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“TheWomanKing” Movie Faces Backlash Over Slave Trade History
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“TheWomanKing” Movie Faces Backlash Over Slave Trade History 

The new historical drama has drawn criticism for “whitewashing” the involvement of African slave traffickers.

By Omotayo Olutekunbi

The Woman King, which earned $19 million at the box office and received praise from audiences, opened as the top movie in the nation during the weekend. This is a noteworthy accomplishment for a historical play starring Black women and taking place in 18th-century Africa. Nevertheless, some members of the Black community are advocating for a boycott of the movie despite its historic popularity, claiming that it ignores a substantial history of slavery and violence.

Dahomey, a West African nation that once controlled a large chunk of what is now Benin’s southern region, is the setting for The Woman King. The main subject of the film is a group of female warriors known as the Agojie who protected the monarch of Dahomey while also acting as his wives or mothers. Europeans compared these female fighters to the ladies of Greek mythology and referred to them as “Amazons.” Later, the Dora Milaje of the Black Panther books and film series by Marvel was modeled by this group of female warriors, and they are known as the Agojie.

The Dahomey Amazons engaged in a protracted conflict with French imperialists but finally lost, and the Agojie assisted the Dahomey monarchy in its expansion as a conquest force in West Africa. Midway through the 20th century, the final Agojie woman passed away.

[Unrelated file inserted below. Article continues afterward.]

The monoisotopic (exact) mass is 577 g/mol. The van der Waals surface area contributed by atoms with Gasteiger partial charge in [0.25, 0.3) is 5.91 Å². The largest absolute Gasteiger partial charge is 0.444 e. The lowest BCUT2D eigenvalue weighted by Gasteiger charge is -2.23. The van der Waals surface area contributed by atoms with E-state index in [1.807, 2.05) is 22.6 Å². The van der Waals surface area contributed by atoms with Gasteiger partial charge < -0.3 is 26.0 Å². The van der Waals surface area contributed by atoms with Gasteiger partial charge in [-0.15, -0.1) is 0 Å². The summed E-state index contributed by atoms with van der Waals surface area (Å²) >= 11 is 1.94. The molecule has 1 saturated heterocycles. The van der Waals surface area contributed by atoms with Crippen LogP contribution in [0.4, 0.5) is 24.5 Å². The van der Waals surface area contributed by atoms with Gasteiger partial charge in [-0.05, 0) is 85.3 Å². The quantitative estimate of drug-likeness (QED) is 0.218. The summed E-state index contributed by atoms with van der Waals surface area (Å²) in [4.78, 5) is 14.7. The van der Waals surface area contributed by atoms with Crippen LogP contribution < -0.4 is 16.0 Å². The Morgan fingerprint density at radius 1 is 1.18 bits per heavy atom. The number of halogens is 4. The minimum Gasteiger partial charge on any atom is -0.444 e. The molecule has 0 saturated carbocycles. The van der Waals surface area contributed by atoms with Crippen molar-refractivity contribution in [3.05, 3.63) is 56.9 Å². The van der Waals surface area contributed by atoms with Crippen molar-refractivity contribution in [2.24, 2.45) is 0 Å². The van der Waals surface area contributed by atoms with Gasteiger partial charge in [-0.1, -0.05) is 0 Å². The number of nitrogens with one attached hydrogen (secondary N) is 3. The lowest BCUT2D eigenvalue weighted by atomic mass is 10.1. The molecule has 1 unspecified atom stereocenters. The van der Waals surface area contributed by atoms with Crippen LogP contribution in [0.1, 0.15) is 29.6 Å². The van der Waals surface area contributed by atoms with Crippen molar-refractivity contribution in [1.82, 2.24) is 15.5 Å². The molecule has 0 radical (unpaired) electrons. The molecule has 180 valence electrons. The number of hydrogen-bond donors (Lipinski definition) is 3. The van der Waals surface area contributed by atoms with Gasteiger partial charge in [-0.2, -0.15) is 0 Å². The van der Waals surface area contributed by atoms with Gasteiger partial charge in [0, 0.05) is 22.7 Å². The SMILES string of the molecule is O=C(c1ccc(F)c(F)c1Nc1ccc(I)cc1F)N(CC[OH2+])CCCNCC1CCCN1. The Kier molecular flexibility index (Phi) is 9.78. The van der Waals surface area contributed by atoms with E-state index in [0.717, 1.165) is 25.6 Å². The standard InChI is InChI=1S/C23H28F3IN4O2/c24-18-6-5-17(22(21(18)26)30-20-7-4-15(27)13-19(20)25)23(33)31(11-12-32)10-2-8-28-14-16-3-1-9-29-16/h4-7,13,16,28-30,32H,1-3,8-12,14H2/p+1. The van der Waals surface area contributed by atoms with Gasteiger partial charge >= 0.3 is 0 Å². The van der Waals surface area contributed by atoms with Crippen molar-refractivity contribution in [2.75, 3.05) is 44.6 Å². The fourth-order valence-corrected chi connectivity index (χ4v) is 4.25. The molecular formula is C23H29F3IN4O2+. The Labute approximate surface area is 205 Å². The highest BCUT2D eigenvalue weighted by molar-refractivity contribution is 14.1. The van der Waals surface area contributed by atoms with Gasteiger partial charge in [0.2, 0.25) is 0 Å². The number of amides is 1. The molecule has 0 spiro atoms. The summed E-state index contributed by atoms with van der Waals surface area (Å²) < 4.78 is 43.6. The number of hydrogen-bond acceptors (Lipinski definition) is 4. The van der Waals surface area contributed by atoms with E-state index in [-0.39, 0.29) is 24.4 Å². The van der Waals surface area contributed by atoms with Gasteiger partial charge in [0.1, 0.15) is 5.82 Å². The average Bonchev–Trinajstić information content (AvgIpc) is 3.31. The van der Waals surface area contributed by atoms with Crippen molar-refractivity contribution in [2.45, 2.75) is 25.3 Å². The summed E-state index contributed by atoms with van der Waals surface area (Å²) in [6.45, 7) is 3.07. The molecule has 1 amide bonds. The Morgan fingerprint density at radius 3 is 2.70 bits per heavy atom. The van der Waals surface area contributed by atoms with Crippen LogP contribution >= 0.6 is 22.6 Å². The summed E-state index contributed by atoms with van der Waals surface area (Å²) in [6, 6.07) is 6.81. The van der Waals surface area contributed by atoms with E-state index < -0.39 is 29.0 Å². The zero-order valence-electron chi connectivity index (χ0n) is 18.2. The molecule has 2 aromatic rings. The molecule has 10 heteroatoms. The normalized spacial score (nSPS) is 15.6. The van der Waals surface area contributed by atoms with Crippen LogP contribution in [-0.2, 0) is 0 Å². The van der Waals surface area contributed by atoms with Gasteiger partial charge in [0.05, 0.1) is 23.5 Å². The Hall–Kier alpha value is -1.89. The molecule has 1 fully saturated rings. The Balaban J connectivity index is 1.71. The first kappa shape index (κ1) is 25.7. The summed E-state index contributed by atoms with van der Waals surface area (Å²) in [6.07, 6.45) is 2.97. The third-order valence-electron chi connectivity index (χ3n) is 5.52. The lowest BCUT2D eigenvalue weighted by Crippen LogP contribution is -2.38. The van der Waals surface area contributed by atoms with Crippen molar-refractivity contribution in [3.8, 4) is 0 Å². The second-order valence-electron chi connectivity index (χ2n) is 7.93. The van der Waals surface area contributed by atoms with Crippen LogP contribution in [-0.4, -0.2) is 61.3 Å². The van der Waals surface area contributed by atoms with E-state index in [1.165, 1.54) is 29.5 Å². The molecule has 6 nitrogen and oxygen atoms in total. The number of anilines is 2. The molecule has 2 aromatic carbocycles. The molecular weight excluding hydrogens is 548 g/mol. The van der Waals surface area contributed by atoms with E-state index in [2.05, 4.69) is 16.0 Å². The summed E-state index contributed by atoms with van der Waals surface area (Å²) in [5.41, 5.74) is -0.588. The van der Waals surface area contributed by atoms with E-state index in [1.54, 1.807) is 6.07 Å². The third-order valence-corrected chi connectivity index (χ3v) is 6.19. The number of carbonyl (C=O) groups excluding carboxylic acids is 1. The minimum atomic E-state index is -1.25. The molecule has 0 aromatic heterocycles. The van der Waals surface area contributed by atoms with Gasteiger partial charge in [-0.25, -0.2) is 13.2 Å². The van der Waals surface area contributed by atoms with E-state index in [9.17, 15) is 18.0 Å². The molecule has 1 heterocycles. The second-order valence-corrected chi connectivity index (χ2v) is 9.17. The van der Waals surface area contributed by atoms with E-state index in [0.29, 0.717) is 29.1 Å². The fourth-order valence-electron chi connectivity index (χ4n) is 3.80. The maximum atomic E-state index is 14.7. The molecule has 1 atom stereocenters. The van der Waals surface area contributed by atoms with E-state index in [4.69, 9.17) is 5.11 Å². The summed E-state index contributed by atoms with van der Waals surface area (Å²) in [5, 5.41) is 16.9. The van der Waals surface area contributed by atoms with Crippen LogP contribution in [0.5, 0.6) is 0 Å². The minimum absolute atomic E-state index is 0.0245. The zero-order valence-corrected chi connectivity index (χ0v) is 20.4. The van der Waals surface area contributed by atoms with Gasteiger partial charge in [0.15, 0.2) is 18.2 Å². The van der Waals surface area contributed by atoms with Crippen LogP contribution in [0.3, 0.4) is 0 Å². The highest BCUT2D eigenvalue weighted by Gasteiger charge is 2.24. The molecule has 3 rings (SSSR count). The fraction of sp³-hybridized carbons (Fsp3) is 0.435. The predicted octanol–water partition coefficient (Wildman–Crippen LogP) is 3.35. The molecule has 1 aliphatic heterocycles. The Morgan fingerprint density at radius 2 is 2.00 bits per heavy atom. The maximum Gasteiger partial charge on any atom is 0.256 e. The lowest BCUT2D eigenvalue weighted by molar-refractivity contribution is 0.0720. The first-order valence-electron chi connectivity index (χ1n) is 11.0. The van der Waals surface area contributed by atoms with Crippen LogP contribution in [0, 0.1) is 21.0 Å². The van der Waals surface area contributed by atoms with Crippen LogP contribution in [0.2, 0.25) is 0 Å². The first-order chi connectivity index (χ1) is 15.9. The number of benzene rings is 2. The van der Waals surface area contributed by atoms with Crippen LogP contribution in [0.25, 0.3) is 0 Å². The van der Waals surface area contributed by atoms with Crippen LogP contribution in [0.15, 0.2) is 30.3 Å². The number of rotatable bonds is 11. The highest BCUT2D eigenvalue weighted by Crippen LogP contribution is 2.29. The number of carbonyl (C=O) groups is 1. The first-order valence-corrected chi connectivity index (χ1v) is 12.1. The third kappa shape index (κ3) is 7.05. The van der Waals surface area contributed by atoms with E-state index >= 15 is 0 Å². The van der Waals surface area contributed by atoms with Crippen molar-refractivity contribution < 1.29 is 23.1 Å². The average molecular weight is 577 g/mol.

Even while many members of the film industry and fans find it astonishing that a movie about a strong but little-known African country has been so successful, a vocal movement on social media has sprung up urging moviegoers—especially African Americans—to boycott the film. In order to portray the Dahomey kingdom and its soldiers in a more heroic light, critics of the film charge that it whitewashes the monarchy’s systematic slavery of conquered peoples and mass executions of those same people.

Some moviegoers and reviewers have weighed in to support The Woman King for its strength and cultural value, even though it makes historical inaccuracies, now that film has been watched by many more people than anticipated. Others continue to contend that the film downplays the reality of slavery and the Dahomey monarchy, like Ana Lucia Araujo of Slate. Thus, the conversation over the film and the complex history of slavery will continue even while plans for a prospective sequel are being discussed.

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